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RCMP use cellphone data in bid to find Burkina Faso attackers

Burkina Faso Foreign Minister Alpha Barry leaves after visiting the Splendid Hotel on Jan. 17, 2016 in Ouagadougou, following a jihadi attack two days prior. Mr. Barry said Canadian investigators are analyzing cellphone data in an attempt to track down the masterminds of the terrorist attack, which killed six Quebec volunteers and 24 other people.


Canadian investigators are analyzing cellphone data in an attempt to track down the masterminds of a terrorist attack that killed six Canadians, a senior Burkina Faso cabinet minister says.

The comments by Foreign Minister Alpha Barry, in an interview with The Globe and Mail, are the first details of the Canadian role in hunting for the organizers of the brutal attack that killed six Quebec volunteers and 24 other people at a popular restaurant and hotel in Ouagadougou on Jan. 15.

The Canadian victims will be honoured as part of a national memorial service in Ouagadougou on Monday, and Mr. Barry said he will deliver an official letter of condolence to the Canadian embassy after the memorial, expressing the country's deep sadness over the death of the Quebeckers who were helping Catholic charities in humanitarian work here.

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The bodies of the six Canadians are expected to be flown back to Canada on Tuesday.

RCMP officers were swiftly dispatched to Burkina Faso after the attack, but the RCMP would not comment on exactly what the Canadian police are doing. Mr. Barry said the Canadian police are working with French and U.S. investigators and local police. Investigators in white protective suits and masks have been seen combing for clues at the site of the attack, for which a militant group affiliated with al-Qaeda claimed responsibility.

The Foreign Minister pleaded with Canada to maintain its humanitarian work and gold-mining investments in Burkina Faso, despite the attack. If there is a withdrawal by Canada, it would increase the poverty and unemployment in Burkina Faso, which would create a bigger breeding ground for terrorists, he said.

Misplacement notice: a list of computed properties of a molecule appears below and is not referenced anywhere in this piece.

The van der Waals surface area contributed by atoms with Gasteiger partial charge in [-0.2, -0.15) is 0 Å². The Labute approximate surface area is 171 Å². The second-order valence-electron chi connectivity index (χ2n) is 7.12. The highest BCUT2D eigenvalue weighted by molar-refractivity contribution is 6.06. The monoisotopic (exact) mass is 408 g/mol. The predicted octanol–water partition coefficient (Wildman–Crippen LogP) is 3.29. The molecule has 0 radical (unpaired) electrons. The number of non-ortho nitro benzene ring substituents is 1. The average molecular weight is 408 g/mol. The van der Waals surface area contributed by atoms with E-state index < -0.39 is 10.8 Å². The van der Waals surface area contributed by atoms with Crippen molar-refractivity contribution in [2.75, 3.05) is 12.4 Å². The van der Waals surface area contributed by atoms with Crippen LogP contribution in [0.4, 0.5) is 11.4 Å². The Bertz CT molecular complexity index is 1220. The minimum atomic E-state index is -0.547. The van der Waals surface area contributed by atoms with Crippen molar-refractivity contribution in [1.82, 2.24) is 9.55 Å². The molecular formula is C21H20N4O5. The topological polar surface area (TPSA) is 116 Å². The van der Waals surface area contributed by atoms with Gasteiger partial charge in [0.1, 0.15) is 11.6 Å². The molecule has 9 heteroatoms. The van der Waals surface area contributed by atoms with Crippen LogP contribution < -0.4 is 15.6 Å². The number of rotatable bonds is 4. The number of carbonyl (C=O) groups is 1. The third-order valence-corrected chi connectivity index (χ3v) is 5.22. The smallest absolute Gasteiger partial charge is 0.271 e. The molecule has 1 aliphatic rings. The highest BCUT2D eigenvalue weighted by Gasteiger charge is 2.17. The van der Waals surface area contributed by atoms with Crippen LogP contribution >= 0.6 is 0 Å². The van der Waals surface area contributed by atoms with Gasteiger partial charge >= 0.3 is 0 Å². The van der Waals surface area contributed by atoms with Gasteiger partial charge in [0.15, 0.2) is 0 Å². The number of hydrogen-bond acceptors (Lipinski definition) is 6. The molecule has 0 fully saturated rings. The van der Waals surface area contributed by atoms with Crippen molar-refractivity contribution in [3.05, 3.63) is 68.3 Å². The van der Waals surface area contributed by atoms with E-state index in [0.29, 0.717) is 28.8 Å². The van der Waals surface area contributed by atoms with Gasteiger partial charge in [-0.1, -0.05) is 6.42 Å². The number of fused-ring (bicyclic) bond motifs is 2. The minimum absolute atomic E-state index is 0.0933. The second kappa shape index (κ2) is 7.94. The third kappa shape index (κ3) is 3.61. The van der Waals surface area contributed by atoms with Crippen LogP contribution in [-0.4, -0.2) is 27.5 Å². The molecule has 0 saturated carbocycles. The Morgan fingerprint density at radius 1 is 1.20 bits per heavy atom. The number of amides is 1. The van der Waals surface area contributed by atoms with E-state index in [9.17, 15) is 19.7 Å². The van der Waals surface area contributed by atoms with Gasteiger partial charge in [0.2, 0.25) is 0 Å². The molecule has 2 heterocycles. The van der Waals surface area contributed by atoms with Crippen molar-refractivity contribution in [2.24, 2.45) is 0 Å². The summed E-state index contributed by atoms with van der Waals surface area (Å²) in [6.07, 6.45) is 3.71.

Mr. Barry also called on Canada to contribute equipment and training for a planned anti-terrorism military brigade in the Sahel region of West Africa. The brigade would be composed of African troops, but would need technical assistance and training in military intelligence from countries such as Canada, he said. An American drone was useful in providing intelligence to Burkina Faso's military forces during the Jan. 15 terrorist attack, he noted.

RCMP spokeswoman Julie Gagnon said a number of RCMP officers are "currently on the ground in Burkina Faso assessing requirements" and giving help to Canadian diplomats. "In doing so, they are liaising with domestic and international partners," she said by e-mail on the weekend, refusing to comment further.

Mr. Barry said the Canadian investigators are analyzing all phone calls in the zone around the attack site in the days and hours before the attack. "From these calls, they are trying to extract the calls that can be attributed to the jihadists," he said.

"By identifying these calls and tracking the networks toward their contacts, it could be possible to learn something. Canada is working on that. For us it's very valuable, because Burkina Faso is a developing country and it lacks this type of technology. We're pleased by Canada's participation in the investigation."